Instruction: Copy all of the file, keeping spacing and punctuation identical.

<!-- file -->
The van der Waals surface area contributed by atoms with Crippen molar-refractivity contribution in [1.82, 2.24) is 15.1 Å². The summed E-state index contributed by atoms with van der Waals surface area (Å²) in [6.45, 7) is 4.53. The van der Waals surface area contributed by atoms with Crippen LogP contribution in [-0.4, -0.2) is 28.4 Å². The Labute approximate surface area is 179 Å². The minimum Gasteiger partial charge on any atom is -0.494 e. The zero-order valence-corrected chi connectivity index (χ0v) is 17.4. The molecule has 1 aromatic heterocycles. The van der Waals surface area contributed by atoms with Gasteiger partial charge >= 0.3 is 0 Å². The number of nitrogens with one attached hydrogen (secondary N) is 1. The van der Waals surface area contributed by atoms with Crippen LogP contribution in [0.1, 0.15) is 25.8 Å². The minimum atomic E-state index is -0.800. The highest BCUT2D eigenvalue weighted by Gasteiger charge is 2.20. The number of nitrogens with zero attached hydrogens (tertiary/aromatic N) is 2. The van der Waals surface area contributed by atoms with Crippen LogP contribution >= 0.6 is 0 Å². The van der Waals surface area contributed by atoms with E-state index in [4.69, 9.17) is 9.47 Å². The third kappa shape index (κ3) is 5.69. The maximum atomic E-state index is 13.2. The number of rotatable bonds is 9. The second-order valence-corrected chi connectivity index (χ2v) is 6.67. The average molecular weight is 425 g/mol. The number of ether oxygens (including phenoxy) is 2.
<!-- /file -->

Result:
The van der Waals surface area contributed by atoms with Crippen molar-refractivity contribution in [1.82, 2.24) is 15.1 Å². The summed E-state index contributed by atoms with van der Waals surface area (Å²) in [6.45, 7) is 4.53. The van der Waals surface area contributed by atoms with Crippen LogP contribution in [-0.4, -0.2) is 28.4 Å². The Labute approximate surface area is 179 Å². The minimum Gasteiger partial charge on any atom is -0.494 e. The zero-order valence-corrected chi connectivity index (χ0v) is 17.4. The molecule has 1 aromatic heterocycles. The van der Waals surface area contributed by atoms with Gasteiger partial charge >= 0.3 is 0 Å². The number of nitrogens with one attached hydrogen (secondary N) is 1. The van der Waals surface area contributed by atoms with Crippen LogP contribution in [0.1, 0.15) is 25.8 Å². The minimum atomic E-state index is -0.800. The highest BCUT2D eigenvalue weighted by Gasteiger charge is 2.20. The number of nitrogens with zero attached hydrogens (tertiary/aromatic N) is 2. The van der Waals surface area contributed by atoms with Crippen LogP contribution >= 0.6 is 0 Å². The van der Waals surface area contributed by atoms with E-state index in [4.69, 9.17) is 9.47 Å². The third kappa shape index (κ3) is 5.69. The maximum atomic E-state index is 13.2. The number of rotatable bonds is 9. The second-order valence-corrected chi connectivity index (χ2v) is 6.67. The average molecular weight is 425 g/mol. The number of ether oxygens (including phenoxy) is 2.